Why Does Residential Substance Abuse Treatment Last 30 Days?
The best treatment option for recovering from substance use disorder varies from one person to the next based on several factors, including the length and severity of your addiction and the effect addiction has had on your life. The longer a person is in treatment for addiction, the more successful their recovery will be.
No one treatment choice is right for everyone, but many people find that 30-day residential substance abuse treatment programs provide a structured environment and an effective foundation for beginning a journey of recovery. When you enroll in a 30-day treatment program, you’ll receive around-the-clock medical and emotional support from experienced professionals in the field of addiction recovery. Spending at least this long in rehab allows you to be completely focused for a month on recovery without the distraction of everyday life and your usual activities or responsibilities.
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Detoxification is Only the Beginning
Obtaining treatment for addiction at a residential facility provides a safe environment to go through detoxification while under 24-hour supervision by medical professionals. During this process, the substances gradually leave your body. The symptoms of withdrawal can be very unpleasant and possibly even life-threatening.
Medical professionals are continuously available to help you get through detoxification. They may be able to provide medication to help ease symptoms, and they’re available to provide care if there are any physical complications. They may also be able to diagnose and simultaneously begin treatment for co-occurring disorders such as depression or anxiety. If medications are prescribed for co-occurring disorders, a 30-day residential facility provides time to stabilize this medication.
Learning About Substance Use Disorder
Once you get past the initial discomfort of withdrawing from substances, it’s important to begin to understand the disease of addiction. When you first go into treatment, you may feel that your misuse of substances is proof of weakness or character failings. Spending 30 days at a residential treatment facility gives you the opportunity to gain a much better understanding of what caused you to be compelled to rely on drugs or alcohol.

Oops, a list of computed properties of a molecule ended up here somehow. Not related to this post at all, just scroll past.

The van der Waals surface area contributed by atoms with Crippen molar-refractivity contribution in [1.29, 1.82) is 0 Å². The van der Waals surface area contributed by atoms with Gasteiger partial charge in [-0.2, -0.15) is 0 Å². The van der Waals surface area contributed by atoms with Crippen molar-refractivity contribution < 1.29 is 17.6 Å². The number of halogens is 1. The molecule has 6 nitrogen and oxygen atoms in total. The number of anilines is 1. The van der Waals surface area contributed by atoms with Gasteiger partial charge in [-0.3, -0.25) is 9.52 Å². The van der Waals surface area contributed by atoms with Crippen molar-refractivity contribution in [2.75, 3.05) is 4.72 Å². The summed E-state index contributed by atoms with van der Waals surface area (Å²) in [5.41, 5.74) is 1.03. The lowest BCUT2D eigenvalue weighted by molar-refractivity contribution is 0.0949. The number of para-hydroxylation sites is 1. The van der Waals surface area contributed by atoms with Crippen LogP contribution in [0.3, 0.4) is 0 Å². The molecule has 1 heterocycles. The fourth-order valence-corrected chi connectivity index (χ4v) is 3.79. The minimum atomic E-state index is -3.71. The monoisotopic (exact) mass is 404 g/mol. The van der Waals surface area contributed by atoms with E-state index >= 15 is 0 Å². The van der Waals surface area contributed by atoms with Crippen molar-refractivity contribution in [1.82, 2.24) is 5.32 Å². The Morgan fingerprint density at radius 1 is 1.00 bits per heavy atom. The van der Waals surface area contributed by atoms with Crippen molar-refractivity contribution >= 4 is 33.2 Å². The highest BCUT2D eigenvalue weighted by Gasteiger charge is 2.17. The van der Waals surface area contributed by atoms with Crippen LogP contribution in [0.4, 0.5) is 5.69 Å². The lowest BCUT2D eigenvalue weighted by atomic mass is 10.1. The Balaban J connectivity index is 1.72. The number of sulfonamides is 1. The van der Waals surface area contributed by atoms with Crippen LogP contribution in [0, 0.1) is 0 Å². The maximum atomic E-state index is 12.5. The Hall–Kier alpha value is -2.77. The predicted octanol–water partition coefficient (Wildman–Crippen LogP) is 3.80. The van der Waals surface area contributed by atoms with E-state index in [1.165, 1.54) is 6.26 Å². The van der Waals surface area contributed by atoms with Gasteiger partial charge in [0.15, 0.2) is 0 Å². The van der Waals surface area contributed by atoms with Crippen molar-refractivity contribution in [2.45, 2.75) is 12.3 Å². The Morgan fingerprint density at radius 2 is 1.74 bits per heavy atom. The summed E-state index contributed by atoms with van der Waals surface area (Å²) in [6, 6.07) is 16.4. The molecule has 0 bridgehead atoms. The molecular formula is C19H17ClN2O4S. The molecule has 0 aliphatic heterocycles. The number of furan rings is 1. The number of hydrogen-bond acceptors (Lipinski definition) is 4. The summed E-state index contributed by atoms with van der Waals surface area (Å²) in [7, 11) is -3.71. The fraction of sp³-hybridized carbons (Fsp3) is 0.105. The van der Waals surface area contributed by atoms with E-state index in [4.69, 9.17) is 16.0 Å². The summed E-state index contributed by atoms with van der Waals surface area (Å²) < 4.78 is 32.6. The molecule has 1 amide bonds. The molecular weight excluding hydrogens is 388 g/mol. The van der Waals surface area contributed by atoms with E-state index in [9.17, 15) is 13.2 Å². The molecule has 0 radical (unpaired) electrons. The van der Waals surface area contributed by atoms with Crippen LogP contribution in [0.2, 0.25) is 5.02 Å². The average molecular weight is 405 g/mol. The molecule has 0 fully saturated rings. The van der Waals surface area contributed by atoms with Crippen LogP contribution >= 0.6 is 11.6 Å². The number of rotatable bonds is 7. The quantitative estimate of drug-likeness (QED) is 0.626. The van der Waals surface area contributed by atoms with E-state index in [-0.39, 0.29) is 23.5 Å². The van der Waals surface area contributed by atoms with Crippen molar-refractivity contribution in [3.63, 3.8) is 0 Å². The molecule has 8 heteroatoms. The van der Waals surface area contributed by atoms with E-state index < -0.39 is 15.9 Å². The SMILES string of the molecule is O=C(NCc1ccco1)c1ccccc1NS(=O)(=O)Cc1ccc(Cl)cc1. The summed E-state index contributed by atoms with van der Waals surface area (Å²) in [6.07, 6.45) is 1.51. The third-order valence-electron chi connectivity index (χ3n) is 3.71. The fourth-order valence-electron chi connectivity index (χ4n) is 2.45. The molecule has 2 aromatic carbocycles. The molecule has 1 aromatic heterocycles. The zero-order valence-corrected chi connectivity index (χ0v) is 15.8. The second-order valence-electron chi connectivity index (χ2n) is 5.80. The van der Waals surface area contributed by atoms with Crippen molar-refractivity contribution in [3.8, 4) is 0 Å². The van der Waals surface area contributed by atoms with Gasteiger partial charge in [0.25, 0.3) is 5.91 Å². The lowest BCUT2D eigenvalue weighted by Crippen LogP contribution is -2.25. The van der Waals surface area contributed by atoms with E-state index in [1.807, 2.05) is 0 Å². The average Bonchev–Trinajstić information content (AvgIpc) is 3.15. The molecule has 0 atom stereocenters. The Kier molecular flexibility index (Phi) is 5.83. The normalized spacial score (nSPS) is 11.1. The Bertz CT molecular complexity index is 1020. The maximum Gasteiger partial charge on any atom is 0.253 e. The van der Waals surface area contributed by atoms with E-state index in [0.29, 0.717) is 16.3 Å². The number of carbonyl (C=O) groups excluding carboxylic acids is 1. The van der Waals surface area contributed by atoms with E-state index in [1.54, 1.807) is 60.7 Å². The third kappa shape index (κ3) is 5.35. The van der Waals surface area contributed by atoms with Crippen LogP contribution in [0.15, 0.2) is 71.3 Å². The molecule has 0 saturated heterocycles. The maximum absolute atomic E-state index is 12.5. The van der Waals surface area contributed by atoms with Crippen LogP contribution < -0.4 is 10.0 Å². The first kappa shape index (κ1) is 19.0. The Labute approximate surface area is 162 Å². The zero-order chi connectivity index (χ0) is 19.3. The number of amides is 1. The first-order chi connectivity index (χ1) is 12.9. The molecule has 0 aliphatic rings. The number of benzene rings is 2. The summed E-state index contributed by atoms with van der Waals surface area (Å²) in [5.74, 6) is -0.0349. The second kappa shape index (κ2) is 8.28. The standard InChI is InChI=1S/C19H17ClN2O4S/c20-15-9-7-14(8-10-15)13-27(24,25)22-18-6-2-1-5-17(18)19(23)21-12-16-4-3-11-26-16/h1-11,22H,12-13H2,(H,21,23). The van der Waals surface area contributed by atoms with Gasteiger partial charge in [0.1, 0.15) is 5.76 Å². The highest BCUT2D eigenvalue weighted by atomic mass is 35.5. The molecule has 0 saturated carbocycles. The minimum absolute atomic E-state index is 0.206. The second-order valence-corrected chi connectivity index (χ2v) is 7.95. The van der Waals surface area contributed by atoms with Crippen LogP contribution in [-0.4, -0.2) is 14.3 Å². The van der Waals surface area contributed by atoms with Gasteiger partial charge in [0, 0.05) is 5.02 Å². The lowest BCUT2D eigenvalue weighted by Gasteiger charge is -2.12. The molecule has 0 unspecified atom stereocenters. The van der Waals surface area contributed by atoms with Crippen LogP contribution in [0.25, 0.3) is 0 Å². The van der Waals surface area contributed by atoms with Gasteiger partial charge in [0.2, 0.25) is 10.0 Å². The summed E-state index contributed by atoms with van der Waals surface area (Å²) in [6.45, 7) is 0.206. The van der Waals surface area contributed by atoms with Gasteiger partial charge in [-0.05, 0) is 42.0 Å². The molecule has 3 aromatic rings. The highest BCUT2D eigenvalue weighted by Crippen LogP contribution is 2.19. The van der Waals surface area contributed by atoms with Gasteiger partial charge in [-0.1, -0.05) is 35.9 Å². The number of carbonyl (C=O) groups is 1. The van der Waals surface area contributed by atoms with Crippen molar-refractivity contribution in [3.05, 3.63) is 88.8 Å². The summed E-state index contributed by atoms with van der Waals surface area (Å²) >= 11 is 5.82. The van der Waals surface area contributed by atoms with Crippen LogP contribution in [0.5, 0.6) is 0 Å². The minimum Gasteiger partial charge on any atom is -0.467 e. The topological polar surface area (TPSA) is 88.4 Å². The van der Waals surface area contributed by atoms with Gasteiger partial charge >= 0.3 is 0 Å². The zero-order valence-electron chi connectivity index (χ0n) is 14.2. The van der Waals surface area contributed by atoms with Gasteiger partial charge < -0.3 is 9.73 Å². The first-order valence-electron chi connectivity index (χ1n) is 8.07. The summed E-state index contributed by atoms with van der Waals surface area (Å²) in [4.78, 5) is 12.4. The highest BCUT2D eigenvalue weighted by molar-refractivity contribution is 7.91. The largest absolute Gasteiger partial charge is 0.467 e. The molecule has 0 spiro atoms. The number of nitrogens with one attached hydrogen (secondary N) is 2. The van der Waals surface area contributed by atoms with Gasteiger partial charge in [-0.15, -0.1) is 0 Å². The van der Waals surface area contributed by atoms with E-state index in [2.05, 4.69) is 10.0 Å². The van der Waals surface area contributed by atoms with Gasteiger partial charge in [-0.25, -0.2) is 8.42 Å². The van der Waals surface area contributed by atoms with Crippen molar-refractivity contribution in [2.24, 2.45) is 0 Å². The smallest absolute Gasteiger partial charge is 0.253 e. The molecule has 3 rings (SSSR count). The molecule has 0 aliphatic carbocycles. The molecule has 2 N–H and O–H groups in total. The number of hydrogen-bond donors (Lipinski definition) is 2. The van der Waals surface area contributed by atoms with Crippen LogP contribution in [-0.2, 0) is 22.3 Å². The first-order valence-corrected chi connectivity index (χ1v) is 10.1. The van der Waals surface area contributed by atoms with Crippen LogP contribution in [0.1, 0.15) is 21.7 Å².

Getting sober isn’t like flipping a switch. Just because the substances are no longer in your system doesn’t mean you’ll know how to cope with the stresses of life without turning to substances in the future. It takes time to learn about what causes addiction, what may trigger the urge to use substances, and what to do when this occurs.
Learning to Live Sober
During 30 days of residential treatment or longer, you’ll have the opportunity to address the physical, mental and emotional aspects of substance use disorder. You may participate in individual and group counseling and behavior therapy. Therapy can help you to recognize and change ways of thinking, behaviors and attitudes related to substance abuse. You may also participate in family therapy.
You’ll participate in peer support groups, which can help reduce a sense of isolation and lay a foundation for ongoing support after you leave rehab. Learning to rely on the support of others who truly understand the compulsion to use alcohol or other substances is an important part of staying sober.
Getting Started on a Journey of Recovery
Committing to a 30-day inpatient program gives you a good opportunity to begin to physically heal and start learning how to live a sober life. While you’re in treatment, your thinking will gradually clear, you’ll learn new coping skills and get used to living a life that no longer includes reliance on mind-altering chemicals. Treatment doesn’t end after 30 days, and another 60 days of outpatient treatment after the initial 30 days is often recommended.
Substance abuse can cause changes in the brain that trigger powerful cravings and a compulsion to continue to keep using alcohol or drugs in spite of negative consequences. Making a decision to seek treatment from a 30-day residential treatment program is an important first step to recovery.
If you or a loved one are struggling with substance use or a mental health disorder, please call us at (866) 339-3544 or submit the form below to learn more about our treatment programs in Los Angeles.
Since 2004, Lori has worked with the behavioral health treatment community to bring awareness about mental health disorders and evidence-based treatments. Lori strives to help people better understand mental illness and provide support to those needing help and their families. As a mental health advocate, Lori works to be a voice for those suffering from substance abuse, dual diagnosis, borderline personality disorder, depression, anxiety, trauma, or any other disorder.